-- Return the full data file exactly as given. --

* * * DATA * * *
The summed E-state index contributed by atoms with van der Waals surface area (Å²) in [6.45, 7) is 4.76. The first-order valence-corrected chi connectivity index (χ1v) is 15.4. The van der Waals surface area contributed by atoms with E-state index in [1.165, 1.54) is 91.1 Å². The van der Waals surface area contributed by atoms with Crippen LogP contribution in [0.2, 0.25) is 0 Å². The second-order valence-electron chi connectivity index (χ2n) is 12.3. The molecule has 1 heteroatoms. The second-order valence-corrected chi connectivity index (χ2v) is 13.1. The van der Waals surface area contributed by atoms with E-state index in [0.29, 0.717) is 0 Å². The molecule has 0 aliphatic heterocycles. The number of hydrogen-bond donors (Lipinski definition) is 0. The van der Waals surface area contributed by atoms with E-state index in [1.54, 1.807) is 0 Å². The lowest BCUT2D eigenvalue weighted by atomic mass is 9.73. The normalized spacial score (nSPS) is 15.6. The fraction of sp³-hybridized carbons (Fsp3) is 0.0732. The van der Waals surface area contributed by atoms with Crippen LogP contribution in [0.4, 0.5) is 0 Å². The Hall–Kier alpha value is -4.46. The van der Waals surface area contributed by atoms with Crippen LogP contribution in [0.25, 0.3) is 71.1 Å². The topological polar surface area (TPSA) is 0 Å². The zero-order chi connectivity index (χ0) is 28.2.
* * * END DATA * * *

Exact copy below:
The summed E-state index contributed by atoms with van der Waals surface area (Å²) in [6.45, 7) is 4.76. The first-order valence-corrected chi connectivity index (χ1v) is 15.4. The van der Waals surface area contributed by atoms with E-state index in [1.165, 1.54) is 91.1 Å². The van der Waals surface area contributed by atoms with Crippen LogP contribution in [0.2, 0.25) is 0 Å². The second-order valence-electron chi connectivity index (χ2n) is 12.3. The molecule has 1 heteroatoms. The second-order valence-corrected chi connectivity index (χ2v) is 13.1. The van der Waals surface area contributed by atoms with E-state index in [0.29, 0.717) is 0 Å². The molecule has 0 aliphatic heterocycles. The number of hydrogen-bond donors (Lipinski definition) is 0. The van der Waals surface area contributed by atoms with E-state index in [1.54, 1.807) is 0 Å². The lowest BCUT2D eigenvalue weighted by atomic mass is 9.73. The normalized spacial score (nSPS) is 15.6. The fraction of sp³-hybridized carbons (Fsp3) is 0.0732. The van der Waals surface area contributed by atoms with Crippen LogP contribution in [0.4, 0.5) is 0 Å². The Hall–Kier alpha value is -4.46. The van der Waals surface area contributed by atoms with Crippen LogP contribution in [0.25, 0.3) is 71.1 Å². The topological polar surface area (TPSA) is 0 Å². The zero-order chi connectivity index (χ0) is 28.2.